Effect of dry-sausage starter culture and endogenous yeasts on Aspergillus westerdijkiae and Penicillium nordicum growth and OTA production uri icon


  • Processed meat products frequently suffer from fungal and mycotoxin contamination, mostly ochratoxin A (OTA). Penicillium nordicum is considered responsible for this contamination, but Aspergillus westerdijkiae has recently been associated with high levels of OTA in meat products. Several biocontrol agents have been tested against P. nordicum growth and OTA production in meat products, but A. westerdijkiae has not been considered. The aim of this work was to evaluate in vitro the effect of a commercial starter culture used in sausage fermentation and of sausage-native yeasts on OTA production by A. westerdijkiae, as compared with the highly studied P. nordicum, in meat-based culture media. Four representative yeasts isolated from dry-cured sausage and a commercial starter culture were co-inoculated with both fungi in different meat-based media, under varying conditions. Fungal growth was determined by measuring colony diameter, and OTA production was quantified by HPLC-FLD. A. westerdijkiae was significantly stimulated to produce OTA under all tested conditions, and, in ham, OTA production by P. nordicum was stimulated by co-culture with the starter culture. In conclusion, endogenous or added microorganisms enrolled in fermentation or in biocontrol in meat products seem to exert varying responses on different ochratoxigenic fungi, thus leading to unforeseen safety problems.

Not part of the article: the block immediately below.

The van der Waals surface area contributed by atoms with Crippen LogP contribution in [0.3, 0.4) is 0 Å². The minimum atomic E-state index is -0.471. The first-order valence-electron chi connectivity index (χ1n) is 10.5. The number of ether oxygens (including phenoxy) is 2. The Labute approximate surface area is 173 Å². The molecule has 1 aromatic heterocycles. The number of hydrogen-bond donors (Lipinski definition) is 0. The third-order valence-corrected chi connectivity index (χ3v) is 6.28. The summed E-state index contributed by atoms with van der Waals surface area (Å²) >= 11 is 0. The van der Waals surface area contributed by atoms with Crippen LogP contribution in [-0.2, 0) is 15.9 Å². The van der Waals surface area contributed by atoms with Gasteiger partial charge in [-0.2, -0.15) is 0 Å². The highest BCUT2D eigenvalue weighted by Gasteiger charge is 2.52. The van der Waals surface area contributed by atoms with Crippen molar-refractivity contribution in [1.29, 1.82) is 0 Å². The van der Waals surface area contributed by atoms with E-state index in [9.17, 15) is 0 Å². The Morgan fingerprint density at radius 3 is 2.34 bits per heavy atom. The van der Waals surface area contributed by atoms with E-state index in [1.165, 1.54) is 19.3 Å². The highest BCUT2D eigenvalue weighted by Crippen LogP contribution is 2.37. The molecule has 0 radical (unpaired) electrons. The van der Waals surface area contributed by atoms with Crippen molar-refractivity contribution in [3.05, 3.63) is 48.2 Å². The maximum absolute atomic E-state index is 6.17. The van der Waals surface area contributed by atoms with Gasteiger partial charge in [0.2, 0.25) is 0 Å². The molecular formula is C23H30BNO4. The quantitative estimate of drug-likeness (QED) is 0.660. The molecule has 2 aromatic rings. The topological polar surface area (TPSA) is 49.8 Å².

publication date

  • January 1, 2018